Posted by A.J.S. Rayl on 2005/09/22 12:00 CDT
Despite a few unexpected bumps and curves in their explorations at Gusev Crater and Meridiani Planum, the Mars Exploration Rovers have been working away and both Spirit and Opportunity have put in a very productive month's worth of work on the Red Planet.
Posted by A.J.S. Rayl on 2005/09/01 12:00 CDT
Spirit has returned enough pictures from the summit [summit #1] of Husband Hill for the Mars Exploration Team to have put together a 240-degree color panorama of her view, which they released at a news conference today, held at NASA headquarters in Washington D.C. In coming days, the rover will return the rest of the images to complete the full, 360-degree, color panorama.
Posted by A.J.S. Rayl on 2005/06/30 12:00 CDT
The Mars Exploration Rovers are still going strong, and both robot field geologists will be working through the July 4th holiday.
Posted by A.J.S. Rayl on 2005/06/05 12:00 CDT
Nearly a year and a half after landing on the Red Planet, the Mars Exploration Rovers are continuing to collect important science and impress the team with their resiliency.
Posted by A.J.S. Rayl on 2005/04/28 12:00 CDT
The Mars Exploration Rovers have both encountered some truly challenging obstacles in recent days, but have also presented the team with some surprises, and continue to be in overall good health some 16 months after bouncing to a landing, and more than a year after completing their primary missions.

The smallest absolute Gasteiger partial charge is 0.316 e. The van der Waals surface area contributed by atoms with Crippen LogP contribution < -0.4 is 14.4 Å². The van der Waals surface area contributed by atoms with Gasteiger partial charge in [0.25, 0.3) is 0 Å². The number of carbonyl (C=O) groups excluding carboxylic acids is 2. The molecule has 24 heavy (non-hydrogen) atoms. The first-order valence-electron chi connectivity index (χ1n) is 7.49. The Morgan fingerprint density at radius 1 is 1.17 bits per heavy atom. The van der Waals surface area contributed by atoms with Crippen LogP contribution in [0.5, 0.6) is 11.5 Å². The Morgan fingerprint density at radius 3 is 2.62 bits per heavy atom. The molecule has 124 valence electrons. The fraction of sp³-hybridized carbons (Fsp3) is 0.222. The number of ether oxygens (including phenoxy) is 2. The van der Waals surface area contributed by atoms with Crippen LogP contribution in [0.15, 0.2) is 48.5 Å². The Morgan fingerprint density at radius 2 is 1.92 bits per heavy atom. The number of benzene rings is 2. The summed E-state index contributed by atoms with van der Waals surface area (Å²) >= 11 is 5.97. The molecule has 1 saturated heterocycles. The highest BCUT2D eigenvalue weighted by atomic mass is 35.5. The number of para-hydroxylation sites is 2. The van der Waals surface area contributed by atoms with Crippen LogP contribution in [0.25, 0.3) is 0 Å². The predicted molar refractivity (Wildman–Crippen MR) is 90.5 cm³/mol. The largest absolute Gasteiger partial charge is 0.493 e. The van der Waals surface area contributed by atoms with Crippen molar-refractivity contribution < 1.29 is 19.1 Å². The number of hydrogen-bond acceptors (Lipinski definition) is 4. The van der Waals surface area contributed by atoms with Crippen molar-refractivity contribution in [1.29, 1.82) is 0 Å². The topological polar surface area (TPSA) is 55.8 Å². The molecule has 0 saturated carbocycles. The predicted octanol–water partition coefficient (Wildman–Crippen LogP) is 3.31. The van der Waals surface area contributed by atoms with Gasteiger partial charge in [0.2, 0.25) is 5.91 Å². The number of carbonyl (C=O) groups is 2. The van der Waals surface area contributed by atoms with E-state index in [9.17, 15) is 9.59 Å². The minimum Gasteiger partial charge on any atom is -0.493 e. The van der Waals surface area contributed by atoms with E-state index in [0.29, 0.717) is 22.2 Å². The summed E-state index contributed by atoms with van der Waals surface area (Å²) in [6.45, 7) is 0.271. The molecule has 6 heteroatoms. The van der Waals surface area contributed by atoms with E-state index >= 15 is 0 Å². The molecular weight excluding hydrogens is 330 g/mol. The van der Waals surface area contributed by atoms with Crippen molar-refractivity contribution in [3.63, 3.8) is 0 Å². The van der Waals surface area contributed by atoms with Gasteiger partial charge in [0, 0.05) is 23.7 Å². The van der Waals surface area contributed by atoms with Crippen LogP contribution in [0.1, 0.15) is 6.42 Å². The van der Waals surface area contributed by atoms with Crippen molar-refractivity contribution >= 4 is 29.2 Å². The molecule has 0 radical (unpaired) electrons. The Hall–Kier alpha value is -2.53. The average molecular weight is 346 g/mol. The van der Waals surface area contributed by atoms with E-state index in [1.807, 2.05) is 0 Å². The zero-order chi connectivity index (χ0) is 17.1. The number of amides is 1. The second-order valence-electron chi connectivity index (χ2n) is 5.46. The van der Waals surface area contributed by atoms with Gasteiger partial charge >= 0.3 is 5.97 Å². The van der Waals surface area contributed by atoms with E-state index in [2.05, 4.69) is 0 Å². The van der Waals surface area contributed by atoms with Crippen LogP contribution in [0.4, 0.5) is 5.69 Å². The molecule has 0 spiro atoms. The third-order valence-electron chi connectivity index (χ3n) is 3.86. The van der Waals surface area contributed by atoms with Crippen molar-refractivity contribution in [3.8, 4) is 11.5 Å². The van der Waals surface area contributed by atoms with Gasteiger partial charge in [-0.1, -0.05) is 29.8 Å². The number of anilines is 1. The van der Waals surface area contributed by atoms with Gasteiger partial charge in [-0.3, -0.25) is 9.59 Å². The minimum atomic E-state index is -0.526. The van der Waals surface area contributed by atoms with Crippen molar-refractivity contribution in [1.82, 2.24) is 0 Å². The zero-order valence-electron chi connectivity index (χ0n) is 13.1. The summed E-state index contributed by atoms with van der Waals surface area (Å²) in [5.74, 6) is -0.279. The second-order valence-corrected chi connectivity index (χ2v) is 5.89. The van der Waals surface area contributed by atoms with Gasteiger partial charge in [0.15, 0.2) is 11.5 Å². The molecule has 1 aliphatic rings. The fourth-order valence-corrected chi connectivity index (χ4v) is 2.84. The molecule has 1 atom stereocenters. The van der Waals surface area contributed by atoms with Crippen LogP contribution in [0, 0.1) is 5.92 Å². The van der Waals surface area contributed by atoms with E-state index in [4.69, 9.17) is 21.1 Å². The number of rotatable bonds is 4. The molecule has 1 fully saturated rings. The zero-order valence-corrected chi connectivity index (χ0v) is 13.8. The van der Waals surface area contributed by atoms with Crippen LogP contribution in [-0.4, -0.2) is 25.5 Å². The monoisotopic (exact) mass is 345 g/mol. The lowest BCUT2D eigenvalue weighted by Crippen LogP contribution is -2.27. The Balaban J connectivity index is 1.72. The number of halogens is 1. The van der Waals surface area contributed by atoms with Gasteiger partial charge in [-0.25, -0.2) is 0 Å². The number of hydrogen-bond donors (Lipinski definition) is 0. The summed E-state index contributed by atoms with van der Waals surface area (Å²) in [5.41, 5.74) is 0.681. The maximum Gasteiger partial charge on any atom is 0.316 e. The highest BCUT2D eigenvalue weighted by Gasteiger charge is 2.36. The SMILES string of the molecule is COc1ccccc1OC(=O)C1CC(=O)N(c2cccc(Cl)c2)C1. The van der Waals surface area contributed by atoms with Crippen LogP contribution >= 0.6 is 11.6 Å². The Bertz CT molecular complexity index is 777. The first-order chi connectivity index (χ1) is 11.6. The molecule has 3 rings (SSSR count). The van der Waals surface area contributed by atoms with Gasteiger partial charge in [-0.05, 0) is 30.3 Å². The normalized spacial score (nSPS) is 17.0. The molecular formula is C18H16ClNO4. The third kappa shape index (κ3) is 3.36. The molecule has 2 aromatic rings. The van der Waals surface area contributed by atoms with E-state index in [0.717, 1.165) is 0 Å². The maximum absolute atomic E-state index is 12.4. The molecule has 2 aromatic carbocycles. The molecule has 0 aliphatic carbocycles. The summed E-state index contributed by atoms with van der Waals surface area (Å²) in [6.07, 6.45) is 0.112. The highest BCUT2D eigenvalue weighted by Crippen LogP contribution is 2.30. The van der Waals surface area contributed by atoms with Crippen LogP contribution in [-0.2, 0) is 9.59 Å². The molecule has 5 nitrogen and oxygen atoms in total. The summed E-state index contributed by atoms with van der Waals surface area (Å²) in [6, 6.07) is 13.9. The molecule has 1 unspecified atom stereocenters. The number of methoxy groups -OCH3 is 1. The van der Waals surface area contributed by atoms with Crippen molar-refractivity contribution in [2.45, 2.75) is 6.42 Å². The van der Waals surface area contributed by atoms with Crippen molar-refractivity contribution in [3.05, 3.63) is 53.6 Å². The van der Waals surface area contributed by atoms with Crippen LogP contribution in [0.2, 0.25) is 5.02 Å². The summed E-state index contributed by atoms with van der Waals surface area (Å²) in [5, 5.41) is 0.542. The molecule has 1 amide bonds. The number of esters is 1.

Posted by A.J.S. Rayl on 2005/03/25 11:00 CST
After more than a year of active-duty research, the Mars Exploration Rovers have caught 'second winds' -- in part because of their new, recently uploaded software and, in part -- however strange it may seem -- from the planet's notorious dust devils.
Posted by A.J.S. Rayl on 2005/01/05 11:00 CST
As Spirit rang in her new year at Gusev Crater on Mars Monday, NASA officials and mission team members celebrated the Mars Exploration Rovers first anniversary at an event that featured a press conference, storytelling session, and birthday party at the Jet Propulsion Laboratory (JPL).
Posted by A.J.S. Rayl on 2004/12/21 11:00 CST
The Mars Exploration Rovers are trudging ever onward through the dead of winter on the Red Planet dreaming, perhaps, if robots dream, of a white Christmas. But Spirit and Opportunity are robots after all and come this weekend "the poor little rovers will have to keep working, even on Christmas," MER Project Scientist Joy Crisp, of the Jet Propulsion Laboratory (JPL), told The Planetary Society earlier today.
Posted by A.J.S. Rayl on 2004/12/09 11:00 CST
The Mars Exploration Rovers are roving ever on into new territories and deeper into the history books as they close in on the end of one full Earth year of active duty at their respective sites on Red Planet.
Posted by A.J.S. Rayl on 2004/10/22 12:00 CDT
As winter gives way to spring on the Red Planet, the Mars Explorations Rovers are maintaining their 5-day a week work schedules and continuing to send surprises home to Earth. Despite a recurring 'ache' in one of her steering motors, Spirit is continuing her climb in the Columbia Hills toward a rock called Uchben, while her twin, Opportunity, is completing her work at Wopmay.